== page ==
Parents’ experiences of neonatal surgery


Age at interview: 41
Age at diagnosis: 34

Brief outline: Joanne’s first daughter was born healthy, but at 10 weeks old became seriously unwell. She suffered a blood loss to her bowel, and had large section removed. She is now 7 years old, living with the complications of a short bowel.

Background: Joanne is married with three children. A quality assurance manager in the pharmaceutical industry, she is now a full time carer.

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Joanne was expecting her first child. Everything went well with the pregnancy, although there were concerns on the scans about a 2-vessel cord, and her daughter was born healthy at 39 weeks. She was sent home the same day, and was eating and sleeping well for the first few weeks. But when she was 10 weeks old, she became unwell very quickly – experiencing convulsions and turning blue. She was rushed in an ambulance to their local hospital, where doctors stabilised her, and then prepared to send her to a specialist hospital which could offer paediatric surgery and neonatal intensive care facilities, to care for her and try and diagnose what was wrong. 

She underwent many tests, and it took several days for the doctors and surgeons to work out what the problem was. Surgeons identified that her bowel was necrotising and had to perform emergency surgery, on a Sunday evening, to remove the infected sections. At this stage they also feared that she had suffered brain damage and doctors were not clear what her chances were. But a MRI scan showed her brain was fine, so the main focus was the bowel. Surgeons performed another surgery to give Joanne’s daughter stomas and join the remaining bowel together, but as it was under 50cm long. Joanne and her husband were told she would need feeding with total parenteral nutrition (TPN)* through a central line, for the rest of her life.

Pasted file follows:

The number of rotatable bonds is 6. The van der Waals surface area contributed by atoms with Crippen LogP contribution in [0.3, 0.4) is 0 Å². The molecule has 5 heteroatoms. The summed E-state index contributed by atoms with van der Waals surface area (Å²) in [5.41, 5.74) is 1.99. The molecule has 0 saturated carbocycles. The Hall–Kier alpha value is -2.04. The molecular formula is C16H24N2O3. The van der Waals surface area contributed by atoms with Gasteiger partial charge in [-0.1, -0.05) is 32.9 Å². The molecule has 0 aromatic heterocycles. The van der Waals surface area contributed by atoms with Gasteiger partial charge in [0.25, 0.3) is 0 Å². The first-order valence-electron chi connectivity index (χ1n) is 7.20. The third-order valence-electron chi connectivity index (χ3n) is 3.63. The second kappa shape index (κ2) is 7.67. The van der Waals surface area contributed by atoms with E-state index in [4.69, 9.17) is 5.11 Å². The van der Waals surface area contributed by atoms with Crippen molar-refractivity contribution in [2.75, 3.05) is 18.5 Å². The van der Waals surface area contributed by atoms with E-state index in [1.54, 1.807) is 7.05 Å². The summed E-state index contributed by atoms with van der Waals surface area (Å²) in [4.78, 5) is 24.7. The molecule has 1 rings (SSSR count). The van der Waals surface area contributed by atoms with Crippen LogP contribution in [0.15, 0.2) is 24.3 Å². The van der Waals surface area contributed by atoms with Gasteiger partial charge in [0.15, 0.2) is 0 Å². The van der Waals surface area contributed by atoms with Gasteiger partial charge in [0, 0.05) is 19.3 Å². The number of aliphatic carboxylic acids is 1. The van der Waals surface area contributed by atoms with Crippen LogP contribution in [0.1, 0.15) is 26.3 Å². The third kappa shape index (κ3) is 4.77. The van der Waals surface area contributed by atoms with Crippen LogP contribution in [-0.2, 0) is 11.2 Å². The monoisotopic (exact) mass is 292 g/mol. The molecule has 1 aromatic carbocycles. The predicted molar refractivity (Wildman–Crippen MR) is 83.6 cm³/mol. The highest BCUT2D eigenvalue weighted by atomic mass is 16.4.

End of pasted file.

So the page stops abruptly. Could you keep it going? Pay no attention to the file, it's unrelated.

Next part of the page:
Joanne’s daughter stayed in hospital for a total of 5 months – she had to have further surgeries to put the central line in, and had some infections. Joanne was able to stay with her in hospital. But once she was stabilised the TPN was just necessary overnight, she was allowed to go home. Joanne’s daughter was 7 years old at the time of the interview. She has a permanent central line fitted which is used every night to feed her TPN. She has regular follow up with the gastroenterologist, and Joanne can take her into the hospital where staff know her well, if she is worried about infections or any other aspects. But she is attending main stream school and hitting all her developmental targets. 

*(Total) Parenteral Nutrition (TPN)
TPN is nutrition is delivered directly to the blood via a vein.


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